Indian Taro
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Indian Taro
P Native Photo: Thingnam Sophia
Common name: Indian Taro • Assamese: মান কচু Maan Kachu, মান কোসু Maan Kosu • Hindi: मनकंदा Mankanda • Kannada: Genasoo • Manipuri: ꯌꯦꯟꯗꯦꯝ Yendem
Botanical name: Alocasia indica    Family: Araceae (Arum family)
Synonyms: Arum indicum, Colocasia indica

Indian Taro is a perennial herb that has long been botanically confused with Giant Taro. However, for people of Manipur the two are distinctly different - Indian Taro is an edible plant, whereas Giant Taro is generally not consumed. Leaves are broad, light green in color, slightly heart-shaped, margin entire and wavy, two ovoid lobes at the base are rounded, tip is a also very much rounded. On the other hand, the large leaves of Giant Taro are prominently arrow-shaped. Midrib, primary and secondary veins are slightly whitish (not distinct), leaf-stalk long, fleshy, porous, overlap with one another, produce watery sap, sheathing at the lower part. Inflorescence is a spadix, spadix surrounded by a spathe and shorter than spathe, pale yellow. Fruit is a fleshy berry, spherical when mature. The leaf-stalk along with the leaf is commonly cooked and consumed whereas the corm is commonly consumed fresh, in spicy salad known as Singju. Indian Taro is widely cultivated in Manipur. It is native to the Indian Subcontinent to Indo-China.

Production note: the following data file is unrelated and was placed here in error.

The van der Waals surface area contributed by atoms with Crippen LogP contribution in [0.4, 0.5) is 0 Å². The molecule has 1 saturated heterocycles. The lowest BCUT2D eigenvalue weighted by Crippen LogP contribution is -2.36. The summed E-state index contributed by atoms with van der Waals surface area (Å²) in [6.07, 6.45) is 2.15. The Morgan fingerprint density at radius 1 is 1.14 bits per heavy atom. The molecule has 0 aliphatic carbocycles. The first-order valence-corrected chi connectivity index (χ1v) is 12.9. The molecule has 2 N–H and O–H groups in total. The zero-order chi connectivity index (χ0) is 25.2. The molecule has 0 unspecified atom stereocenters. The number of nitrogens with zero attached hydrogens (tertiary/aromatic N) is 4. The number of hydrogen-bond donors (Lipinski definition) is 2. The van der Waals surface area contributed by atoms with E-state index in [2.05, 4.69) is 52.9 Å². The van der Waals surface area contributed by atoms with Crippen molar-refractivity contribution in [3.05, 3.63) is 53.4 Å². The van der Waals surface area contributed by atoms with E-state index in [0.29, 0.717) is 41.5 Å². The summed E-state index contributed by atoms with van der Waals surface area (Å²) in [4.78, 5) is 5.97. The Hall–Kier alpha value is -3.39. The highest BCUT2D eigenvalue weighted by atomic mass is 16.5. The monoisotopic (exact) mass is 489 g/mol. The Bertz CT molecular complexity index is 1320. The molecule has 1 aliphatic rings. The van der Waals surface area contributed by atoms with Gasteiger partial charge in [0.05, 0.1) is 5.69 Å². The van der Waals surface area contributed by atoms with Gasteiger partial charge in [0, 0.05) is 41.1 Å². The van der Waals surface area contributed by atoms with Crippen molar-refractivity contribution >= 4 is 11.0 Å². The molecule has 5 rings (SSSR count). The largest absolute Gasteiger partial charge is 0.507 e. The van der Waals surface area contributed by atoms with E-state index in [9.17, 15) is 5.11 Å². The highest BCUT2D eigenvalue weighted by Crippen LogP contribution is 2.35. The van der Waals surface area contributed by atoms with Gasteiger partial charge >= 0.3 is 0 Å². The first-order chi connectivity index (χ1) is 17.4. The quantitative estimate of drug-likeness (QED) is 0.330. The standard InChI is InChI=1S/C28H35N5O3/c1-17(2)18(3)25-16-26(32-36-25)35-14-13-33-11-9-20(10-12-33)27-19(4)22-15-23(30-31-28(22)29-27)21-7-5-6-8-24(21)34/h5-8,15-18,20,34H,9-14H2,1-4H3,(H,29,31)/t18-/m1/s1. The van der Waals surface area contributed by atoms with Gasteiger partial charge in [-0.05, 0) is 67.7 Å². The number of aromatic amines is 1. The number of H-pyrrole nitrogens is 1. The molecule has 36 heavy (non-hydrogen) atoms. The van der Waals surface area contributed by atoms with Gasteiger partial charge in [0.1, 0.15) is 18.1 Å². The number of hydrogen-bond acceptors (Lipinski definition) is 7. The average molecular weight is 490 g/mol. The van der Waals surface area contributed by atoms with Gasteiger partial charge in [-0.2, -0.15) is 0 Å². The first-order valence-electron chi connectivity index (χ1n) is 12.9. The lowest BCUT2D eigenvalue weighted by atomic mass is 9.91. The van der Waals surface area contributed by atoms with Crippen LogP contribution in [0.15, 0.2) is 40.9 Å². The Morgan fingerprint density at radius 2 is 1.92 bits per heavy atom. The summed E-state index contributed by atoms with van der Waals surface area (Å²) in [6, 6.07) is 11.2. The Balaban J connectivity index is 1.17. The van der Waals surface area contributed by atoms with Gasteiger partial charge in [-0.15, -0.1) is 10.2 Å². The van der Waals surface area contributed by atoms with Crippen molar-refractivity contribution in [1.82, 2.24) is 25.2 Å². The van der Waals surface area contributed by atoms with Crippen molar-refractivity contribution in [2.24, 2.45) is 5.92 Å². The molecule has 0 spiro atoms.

Medicinal uses: It is believed that this species is rich in iron content and so the cooked leaf-stalk is given during post-delivery of child birth which helps in the faster recovery. The leaf blade is slightly roasted on fire directly and applied externally to reduce boils and swellings.

Identification credit: Tabish Photographed in Imphal, Manipur.

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